Democrats have attacked Fagg for acting like a candidate well before he filed his statement of candidacy with the FEC last month. That's the American Democracy Legal Fund's assertion, too -- that he was speaking about his candidacy in public and in the media while he was still legally in "testing the waters" mode.
So what distinguishes testing the waters from actual campaigning?
"There are two ways that you can become a candidate -- based on what you say and what you do," Toner said.
Announcing a candidacy is an obvious giveaway that someone is no longer testing the waters and is a candidate, subject to regular FEC reporting.
But becoming a candidate can also be more subtle, and sometimes, harder to prove.
According to the FEC, actions that trigger candidacy include: someone making a statement referring to themselves as candidate, using "general public political advertising to publicize their intention to campaign," taking action to qualify for the ballot or "conducting activities over a protracted period of time or shortly before the election."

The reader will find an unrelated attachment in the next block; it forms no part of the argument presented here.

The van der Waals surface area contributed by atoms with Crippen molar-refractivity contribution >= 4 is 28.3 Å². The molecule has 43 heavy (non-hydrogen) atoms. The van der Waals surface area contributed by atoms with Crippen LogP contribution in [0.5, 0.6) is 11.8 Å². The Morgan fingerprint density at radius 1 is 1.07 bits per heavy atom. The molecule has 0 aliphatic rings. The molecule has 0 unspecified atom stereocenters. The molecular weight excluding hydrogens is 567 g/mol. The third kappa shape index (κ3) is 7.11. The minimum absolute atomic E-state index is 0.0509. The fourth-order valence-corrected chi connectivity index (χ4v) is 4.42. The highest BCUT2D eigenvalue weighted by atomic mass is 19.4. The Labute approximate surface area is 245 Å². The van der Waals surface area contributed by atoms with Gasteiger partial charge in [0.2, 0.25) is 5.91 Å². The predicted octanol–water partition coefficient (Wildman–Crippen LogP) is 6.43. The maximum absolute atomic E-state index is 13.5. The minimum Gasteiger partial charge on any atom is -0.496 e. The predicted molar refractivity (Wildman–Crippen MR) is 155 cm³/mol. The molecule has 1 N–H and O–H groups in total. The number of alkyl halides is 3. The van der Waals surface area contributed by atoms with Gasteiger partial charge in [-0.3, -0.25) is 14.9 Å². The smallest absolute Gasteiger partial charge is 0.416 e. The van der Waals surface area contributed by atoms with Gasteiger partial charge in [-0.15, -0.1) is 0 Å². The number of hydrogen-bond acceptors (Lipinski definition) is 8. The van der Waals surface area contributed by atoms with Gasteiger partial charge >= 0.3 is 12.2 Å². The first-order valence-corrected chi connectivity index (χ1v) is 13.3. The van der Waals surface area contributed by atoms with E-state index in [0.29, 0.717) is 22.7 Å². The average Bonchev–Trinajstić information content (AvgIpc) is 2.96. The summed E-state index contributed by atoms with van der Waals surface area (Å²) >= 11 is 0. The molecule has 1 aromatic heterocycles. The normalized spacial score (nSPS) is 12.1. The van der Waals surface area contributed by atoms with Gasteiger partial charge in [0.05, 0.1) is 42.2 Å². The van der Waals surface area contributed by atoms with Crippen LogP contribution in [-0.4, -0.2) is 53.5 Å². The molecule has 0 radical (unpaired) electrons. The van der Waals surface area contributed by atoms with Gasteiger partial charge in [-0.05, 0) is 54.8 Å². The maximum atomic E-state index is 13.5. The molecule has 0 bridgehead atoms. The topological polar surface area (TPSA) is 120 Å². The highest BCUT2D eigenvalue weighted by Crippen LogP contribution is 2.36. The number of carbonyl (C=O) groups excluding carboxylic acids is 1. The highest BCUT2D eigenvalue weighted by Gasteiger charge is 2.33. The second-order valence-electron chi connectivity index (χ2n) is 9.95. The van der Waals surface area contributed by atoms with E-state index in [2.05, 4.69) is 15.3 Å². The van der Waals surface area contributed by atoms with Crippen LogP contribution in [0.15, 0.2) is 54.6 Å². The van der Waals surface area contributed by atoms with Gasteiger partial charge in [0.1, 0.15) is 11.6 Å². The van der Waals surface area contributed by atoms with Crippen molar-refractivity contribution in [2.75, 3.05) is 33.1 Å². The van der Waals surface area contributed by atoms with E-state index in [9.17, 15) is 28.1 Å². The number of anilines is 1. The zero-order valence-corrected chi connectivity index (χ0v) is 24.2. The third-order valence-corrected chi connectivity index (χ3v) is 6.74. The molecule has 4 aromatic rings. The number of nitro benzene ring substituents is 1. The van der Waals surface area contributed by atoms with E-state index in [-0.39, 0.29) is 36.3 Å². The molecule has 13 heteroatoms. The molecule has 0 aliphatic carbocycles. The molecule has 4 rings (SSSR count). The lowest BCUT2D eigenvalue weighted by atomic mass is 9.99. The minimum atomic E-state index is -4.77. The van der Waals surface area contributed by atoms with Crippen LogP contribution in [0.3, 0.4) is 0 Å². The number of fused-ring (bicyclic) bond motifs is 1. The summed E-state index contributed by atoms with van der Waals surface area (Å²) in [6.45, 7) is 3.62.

One of the less obvious ways someone could become a candidate? Raising more money than "reasonably needed" to test the waters.
But the FEC doesn't specify how much is too much.
"Once an individual begins to campaign or decides to become a candidate, the testing the waters period ends," FEC guidelines say. A 2015 FEC advisory opinion clarifies that someone who's raised or spent more than $5,000 becomes a candidate "when he or she makes a private determination that he or she will run for federal office."
Democrats argue that Fagg's plan was to run for Senate all along.